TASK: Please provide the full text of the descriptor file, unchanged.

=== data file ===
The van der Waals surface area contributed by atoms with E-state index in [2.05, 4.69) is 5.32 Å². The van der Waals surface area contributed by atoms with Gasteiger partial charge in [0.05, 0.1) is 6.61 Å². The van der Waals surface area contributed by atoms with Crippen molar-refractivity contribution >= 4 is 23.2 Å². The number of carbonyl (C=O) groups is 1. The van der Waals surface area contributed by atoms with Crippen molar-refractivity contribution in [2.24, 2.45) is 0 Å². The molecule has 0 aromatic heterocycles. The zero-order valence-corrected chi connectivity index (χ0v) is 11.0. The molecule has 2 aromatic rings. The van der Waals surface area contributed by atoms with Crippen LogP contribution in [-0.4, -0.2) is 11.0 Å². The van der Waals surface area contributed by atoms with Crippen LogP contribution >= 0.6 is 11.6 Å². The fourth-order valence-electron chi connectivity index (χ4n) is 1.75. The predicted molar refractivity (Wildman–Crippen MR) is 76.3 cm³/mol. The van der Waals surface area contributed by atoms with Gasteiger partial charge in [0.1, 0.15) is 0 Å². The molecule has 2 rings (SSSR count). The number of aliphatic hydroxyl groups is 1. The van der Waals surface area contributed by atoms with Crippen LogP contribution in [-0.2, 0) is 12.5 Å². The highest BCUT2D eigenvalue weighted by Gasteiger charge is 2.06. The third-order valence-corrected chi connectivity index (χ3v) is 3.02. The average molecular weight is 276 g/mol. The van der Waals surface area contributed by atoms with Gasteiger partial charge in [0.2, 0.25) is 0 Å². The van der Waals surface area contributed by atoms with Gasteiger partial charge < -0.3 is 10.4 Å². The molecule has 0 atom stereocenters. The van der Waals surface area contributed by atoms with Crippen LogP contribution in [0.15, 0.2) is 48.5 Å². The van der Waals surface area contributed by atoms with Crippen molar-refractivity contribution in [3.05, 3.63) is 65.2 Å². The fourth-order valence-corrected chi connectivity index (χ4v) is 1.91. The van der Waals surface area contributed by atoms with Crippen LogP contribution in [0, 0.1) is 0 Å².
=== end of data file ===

The van der Waals surface area contributed by atoms with E-state index in [2.05, 4.69) is 5.32 Å². The van der Waals surface area contributed by atoms with Gasteiger partial charge in [0.05, 0.1) is 6.61 Å². The van der Waals surface area contributed by atoms with Crippen molar-refractivity contribution >= 4 is 23.2 Å². The number of carbonyl (C=O) groups is 1. The van der Waals surface area contributed by atoms with Crippen molar-refractivity contribution in [2.24, 2.45) is 0 Å². The molecule has 0 aromatic heterocycles. The zero-order valence-corrected chi connectivity index (χ0v) is 11.0. The molecule has 2 aromatic rings. The van der Waals surface area contributed by atoms with Crippen LogP contribution in [-0.4, -0.2) is 11.0 Å². The van der Waals surface area contributed by atoms with Crippen LogP contribution >= 0.6 is 11.6 Å². The fourth-order valence-electron chi connectivity index (χ4n) is 1.75. The predicted molar refractivity (Wildman–Crippen MR) is 76.3 cm³/mol. The van der Waals surface area contributed by atoms with Gasteiger partial charge in [0.1, 0.15) is 0 Å². The molecule has 2 rings (SSSR count). The number of aliphatic hydroxyl groups is 1. The van der Waals surface area contributed by atoms with Crippen LogP contribution in [-0.2, 0) is 12.5 Å². The highest BCUT2D eigenvalue weighted by Gasteiger charge is 2.06. The third-order valence-corrected chi connectivity index (χ3v) is 3.02. The average molecular weight is 276 g/mol. The van der Waals surface area contributed by atoms with Gasteiger partial charge in [0.2, 0.25) is 0 Å². The van der Waals surface area contributed by atoms with Gasteiger partial charge < -0.3 is 10.4 Å². The molecule has 0 atom stereocenters. The van der Waals surface area contributed by atoms with Crippen LogP contribution in [0.15, 0.2) is 48.5 Å². The van der Waals surface area contributed by atoms with Crippen molar-refractivity contribution in [3.05, 3.63) is 65.2 Å². The fourth-order valence-corrected chi connectivity index (χ4v) is 1.91. The van der Waals surface area contributed by atoms with Crippen LogP contribution in [0, 0.1) is 0 Å².